Need to get more control over iTunes? Do you want to stream audio from any application across your wireless network? Or maybe you’d just like a way to get the music stored on your iPod back onto your Mac. The five iPod and iTunes helpers listed below offer all that and more. Plus, we’ve included a pair of podcasting aides for those of you looking to create audio content more easily.
iTunes enhancer: Synergy 2.9
Airfoil lets you broadcast any audio on your Mac to multiple AirPort Express base stations.
Although iTunes 6’s AirTunes technology allows you to stream music playing in iTunes to multiple AirPort Express base stations, it can stream
music playing in iTunes. Airfoil 2.0.3 (
) opens up AirTunes to let you stream
application on your Mac. A simple interface lets you choose the audio source—for example, Windows Media Player, Real Player, a Web browser, a Dashboard widget, connected audio devices (line/mic-in, digital-in, USB audio, and so on), or all audio playing on your Mac—and the destination AirPort Express base stations. You can control the volume level of each Express via Airfoil or, if you prefer, you can set Airfoil’s preferences so that it links remote speaker levels to your Mac’s volume control. ($25;
Although Apple makes it difficult to get music
a Mac, there are times when you may have a legitimate need to do so. For example, if your hard drive crashes and you don’t have a backup, you would otherwise need to re-rip all your CDs and hope Apple lets you re-download your iTunes Music Store purchases. Thankfully, there are easier solutions: two of the best are
). Both let you copy music and iTunes playlists from an iPod to a Mac; the difference is in how they do so. Senuti uses a familiar, iTunes-like interface, and even lets you preview tracks. iPodDisk mounts your iPod’s hard drive in the Finder and lets you browse it by album, artist, genre, and playlist; you can copy files and folders from your iPod to your Mac via drag and drop. (iPodDisk: free;
Isaac Huang; Senuti: free;
iPodDisk lets you retrieve music from your iPod via the Finder.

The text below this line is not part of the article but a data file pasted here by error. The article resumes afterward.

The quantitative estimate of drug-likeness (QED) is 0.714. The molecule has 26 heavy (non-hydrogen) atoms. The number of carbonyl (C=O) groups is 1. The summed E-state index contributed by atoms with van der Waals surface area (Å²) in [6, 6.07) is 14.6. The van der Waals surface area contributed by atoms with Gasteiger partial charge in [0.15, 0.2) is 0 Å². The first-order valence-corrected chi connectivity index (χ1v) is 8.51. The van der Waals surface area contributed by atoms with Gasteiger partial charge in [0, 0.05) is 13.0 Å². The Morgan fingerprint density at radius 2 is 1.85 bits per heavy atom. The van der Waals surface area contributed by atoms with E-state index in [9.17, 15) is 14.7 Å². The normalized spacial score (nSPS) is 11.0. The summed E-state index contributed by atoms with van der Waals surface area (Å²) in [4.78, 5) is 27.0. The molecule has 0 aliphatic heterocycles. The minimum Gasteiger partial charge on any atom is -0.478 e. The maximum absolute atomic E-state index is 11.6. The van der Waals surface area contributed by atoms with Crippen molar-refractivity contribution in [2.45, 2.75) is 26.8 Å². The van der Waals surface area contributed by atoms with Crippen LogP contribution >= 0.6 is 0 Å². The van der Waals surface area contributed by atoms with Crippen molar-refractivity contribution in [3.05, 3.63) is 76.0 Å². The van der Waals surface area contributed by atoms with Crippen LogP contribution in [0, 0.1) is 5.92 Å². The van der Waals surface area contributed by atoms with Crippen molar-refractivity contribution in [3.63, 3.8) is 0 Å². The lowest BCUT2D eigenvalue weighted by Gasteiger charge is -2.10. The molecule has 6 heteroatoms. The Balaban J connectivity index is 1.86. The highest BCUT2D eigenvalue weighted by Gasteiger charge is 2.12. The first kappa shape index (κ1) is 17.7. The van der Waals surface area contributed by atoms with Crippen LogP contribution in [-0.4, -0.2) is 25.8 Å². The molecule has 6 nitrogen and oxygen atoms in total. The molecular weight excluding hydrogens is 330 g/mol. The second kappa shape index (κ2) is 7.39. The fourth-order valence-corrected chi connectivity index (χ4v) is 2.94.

When your music collection grows to tens—or hundreds—of gigabytes, organization becomes essential.
Media Rage 2.5
) makes it easy to add and edit the metadata for music file formats as varied as MP3, AAC, Apple Lossless, FLAC, and Ogg Vorbis, as well as tracks purchased from the iTunes Music Store. A suite of tools lets you quickly add missing info—including album art and lyrics—to multiple files at once. Media Rage’s Quick Edit function lets you rapidly make both individual and universal changes to a folder of media files via the use of
—markers that selectively change particular tag data in all the files in the folder you are editing. By setting a pin for certain fields, such as genre or artist name, you can make changes to those fields in all files in one fell swoop, while changing the rest of the fields individually. ($30;
(Since our Best of Gems feature went to press for the August 2006 issue of
, Cast Easy (the company) has been reborn as
Meddie Cat Software, and the application has been replaced by a new program called Cast Life. We’ll take a look at this new app in a future installment of
the Mac Gems Weblog.)
Both products help with the mundane parts of podcast publishing, such as putting in ID3 tags, uploading a podcast to a Web server, and making sure XML files are configured properly. My preference, though, is Podcast Maker. Its interface puts all your podcasting options at your fingertips and streamlines the creation process. More impressive, Podcast Maker makes it easy to create
—podcasts recorded in Apple’s AAC format with chapter breaks that the iPod will recognize. And for listeners with iPods that can display photos, Podcast Maker lets you link photos to various points within your podcast to enhance the finished product with visuals that illustrate what you’re talking about.—CYRUS FARIVAR
Senior Editor Dan Frakes is
columnist as well as the product review editor for
Playlist. Other contributions to this section came from Senior News Editor Jonathan Seff, Assistant Editor Cyrus Farivar, and frequent
contributor Mathew Honan.